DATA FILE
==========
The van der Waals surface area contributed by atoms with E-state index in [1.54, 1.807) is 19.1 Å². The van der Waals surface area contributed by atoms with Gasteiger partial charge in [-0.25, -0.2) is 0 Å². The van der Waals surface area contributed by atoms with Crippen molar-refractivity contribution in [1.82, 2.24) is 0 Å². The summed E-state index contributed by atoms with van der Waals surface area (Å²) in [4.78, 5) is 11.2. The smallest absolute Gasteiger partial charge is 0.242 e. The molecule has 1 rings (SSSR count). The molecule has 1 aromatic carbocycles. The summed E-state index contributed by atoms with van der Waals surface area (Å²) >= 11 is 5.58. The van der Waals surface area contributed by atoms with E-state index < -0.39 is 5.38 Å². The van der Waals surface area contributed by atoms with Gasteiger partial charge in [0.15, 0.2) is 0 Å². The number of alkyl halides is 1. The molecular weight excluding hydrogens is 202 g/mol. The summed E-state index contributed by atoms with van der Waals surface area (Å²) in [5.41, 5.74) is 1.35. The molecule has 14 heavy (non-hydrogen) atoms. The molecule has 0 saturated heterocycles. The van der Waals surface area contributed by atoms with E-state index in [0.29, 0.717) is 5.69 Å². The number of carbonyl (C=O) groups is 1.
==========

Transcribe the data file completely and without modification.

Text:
The van der Waals surface area contributed by atoms with E-state index in [1.54, 1.807) is 19.1 Å². The van der Waals surface area contributed by atoms with Gasteiger partial charge in [-0.25, -0.2) is 0 Å². The van der Waals surface area contributed by atoms with Crippen molar-refractivity contribution in [1.82, 2.24) is 0 Å². The summed E-state index contributed by atoms with van der Waals surface area (Å²) in [4.78, 5) is 11.2. The smallest absolute Gasteiger partial charge is 0.242 e. The molecule has 1 rings (SSSR count). The molecule has 1 aromatic carbocycles. The summed E-state index contributed by atoms with van der Waals surface area (Å²) >= 11 is 5.58. The van der Waals surface area contributed by atoms with E-state index < -0.39 is 5.38 Å². The van der Waals surface area contributed by atoms with Gasteiger partial charge in [0.15, 0.2) is 0 Å². The number of alkyl halides is 1. The molecular weight excluding hydrogens is 202 g/mol. The summed E-state index contributed by atoms with van der Waals surface area (Å²) in [5.41, 5.74) is 1.35. The molecule has 14 heavy (non-hydrogen) atoms. The molecule has 0 saturated heterocycles. The van der Waals surface area contributed by atoms with E-state index in [0.29, 0.717) is 5.69 Å². The number of carbonyl (C=O) groups is 1.